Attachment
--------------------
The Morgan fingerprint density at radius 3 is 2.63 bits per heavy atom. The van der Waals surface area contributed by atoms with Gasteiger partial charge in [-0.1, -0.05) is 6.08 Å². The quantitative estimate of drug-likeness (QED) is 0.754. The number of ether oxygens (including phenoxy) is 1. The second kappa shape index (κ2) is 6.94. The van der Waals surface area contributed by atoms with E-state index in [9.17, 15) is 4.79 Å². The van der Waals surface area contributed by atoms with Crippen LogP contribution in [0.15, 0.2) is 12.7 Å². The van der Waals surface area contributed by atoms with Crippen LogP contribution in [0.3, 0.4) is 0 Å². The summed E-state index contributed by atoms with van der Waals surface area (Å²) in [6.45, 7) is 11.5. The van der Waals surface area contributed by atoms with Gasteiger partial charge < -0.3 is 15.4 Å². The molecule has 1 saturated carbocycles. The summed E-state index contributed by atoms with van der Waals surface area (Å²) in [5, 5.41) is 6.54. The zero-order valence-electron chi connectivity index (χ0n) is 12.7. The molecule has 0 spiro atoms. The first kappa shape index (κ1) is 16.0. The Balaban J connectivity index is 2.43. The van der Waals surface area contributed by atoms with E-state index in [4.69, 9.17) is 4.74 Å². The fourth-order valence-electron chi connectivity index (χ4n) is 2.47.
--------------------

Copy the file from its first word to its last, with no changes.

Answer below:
The Morgan fingerprint density at radius 3 is 2.63 bits per heavy atom. The van der Waals surface area contributed by atoms with Gasteiger partial charge in [-0.1, -0.05) is 6.08 Å². The quantitative estimate of drug-likeness (QED) is 0.754. The number of ether oxygens (including phenoxy) is 1. The second kappa shape index (κ2) is 6.94. The van der Waals surface area contributed by atoms with E-state index in [9.17, 15) is 4.79 Å². The van der Waals surface area contributed by atoms with Crippen LogP contribution in [0.15, 0.2) is 12.7 Å². The van der Waals surface area contributed by atoms with Crippen LogP contribution in [0.3, 0.4) is 0 Å². The summed E-state index contributed by atoms with van der Waals surface area (Å²) in [6.45, 7) is 11.5. The van der Waals surface area contributed by atoms with Gasteiger partial charge < -0.3 is 15.4 Å². The molecule has 1 saturated carbocycles. The summed E-state index contributed by atoms with van der Waals surface area (Å²) in [5, 5.41) is 6.54. The zero-order valence-electron chi connectivity index (χ0n) is 12.7. The molecule has 0 spiro atoms. The first kappa shape index (κ1) is 16.0. The Balaban J connectivity index is 2.43. The van der Waals surface area contributed by atoms with E-state index in [4.69, 9.17) is 4.74 Å². The fourth-order valence-electron chi connectivity index (χ4n) is 2.47.